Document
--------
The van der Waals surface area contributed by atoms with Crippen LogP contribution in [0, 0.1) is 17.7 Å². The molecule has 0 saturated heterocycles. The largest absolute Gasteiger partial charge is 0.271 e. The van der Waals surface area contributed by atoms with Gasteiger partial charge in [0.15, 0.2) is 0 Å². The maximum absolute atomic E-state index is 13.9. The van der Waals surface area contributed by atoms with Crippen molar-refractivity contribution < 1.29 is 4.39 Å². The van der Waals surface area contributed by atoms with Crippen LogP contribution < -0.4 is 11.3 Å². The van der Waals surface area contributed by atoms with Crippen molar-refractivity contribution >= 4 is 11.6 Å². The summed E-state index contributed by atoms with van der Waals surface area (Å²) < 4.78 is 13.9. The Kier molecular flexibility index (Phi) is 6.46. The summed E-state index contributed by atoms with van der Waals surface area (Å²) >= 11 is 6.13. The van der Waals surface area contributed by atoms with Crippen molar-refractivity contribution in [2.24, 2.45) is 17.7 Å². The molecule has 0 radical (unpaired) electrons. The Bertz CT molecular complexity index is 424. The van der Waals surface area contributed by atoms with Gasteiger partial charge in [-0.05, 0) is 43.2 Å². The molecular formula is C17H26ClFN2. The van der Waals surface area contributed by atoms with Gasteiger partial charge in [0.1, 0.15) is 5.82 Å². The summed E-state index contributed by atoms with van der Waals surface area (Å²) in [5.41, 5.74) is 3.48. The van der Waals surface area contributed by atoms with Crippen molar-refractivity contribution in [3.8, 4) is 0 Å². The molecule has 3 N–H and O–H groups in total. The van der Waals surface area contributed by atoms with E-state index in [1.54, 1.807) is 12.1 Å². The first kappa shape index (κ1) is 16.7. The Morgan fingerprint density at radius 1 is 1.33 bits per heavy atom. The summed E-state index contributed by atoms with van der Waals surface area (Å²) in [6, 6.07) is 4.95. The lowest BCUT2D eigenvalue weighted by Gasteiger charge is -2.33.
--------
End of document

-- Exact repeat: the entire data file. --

The van der Waals surface area contributed by atoms with Crippen LogP contribution in [0, 0.1) is 17.7 Å². The molecule has 0 saturated heterocycles. The largest absolute Gasteiger partial charge is 0.271 e. The van der Waals surface area contributed by atoms with Gasteiger partial charge in [0.15, 0.2) is 0 Å². The maximum absolute atomic E-state index is 13.9. The van der Waals surface area contributed by atoms with Crippen molar-refractivity contribution < 1.29 is 4.39 Å². The van der Waals surface area contributed by atoms with Crippen LogP contribution < -0.4 is 11.3 Å². The van der Waals surface area contributed by atoms with Crippen molar-refractivity contribution >= 4 is 11.6 Å². The summed E-state index contributed by atoms with van der Waals surface area (Å²) < 4.78 is 13.9. The Kier molecular flexibility index (Phi) is 6.46. The summed E-state index contributed by atoms with van der Waals surface area (Å²) >= 11 is 6.13. The van der Waals surface area contributed by atoms with Crippen molar-refractivity contribution in [2.24, 2.45) is 17.7 Å². The molecule has 0 radical (unpaired) electrons. The Bertz CT molecular complexity index is 424. The van der Waals surface area contributed by atoms with Gasteiger partial charge in [-0.05, 0) is 43.2 Å². The molecular formula is C17H26ClFN2. The van der Waals surface area contributed by atoms with Gasteiger partial charge in [0.1, 0.15) is 5.82 Å². The summed E-state index contributed by atoms with van der Waals surface area (Å²) in [5.41, 5.74) is 3.48. The van der Waals surface area contributed by atoms with Crippen molar-refractivity contribution in [3.8, 4) is 0 Å². The molecule has 3 N–H and O–H groups in total. The van der Waals surface area contributed by atoms with E-state index in [1.54, 1.807) is 12.1 Å². The first kappa shape index (κ1) is 16.7. The Morgan fingerprint density at radius 1 is 1.33 bits per heavy atom. The summed E-state index contributed by atoms with van der Waals surface area (Å²) in [6, 6.07) is 4.95. The lowest BCUT2D eigenvalue weighted by Gasteiger charge is -2.33.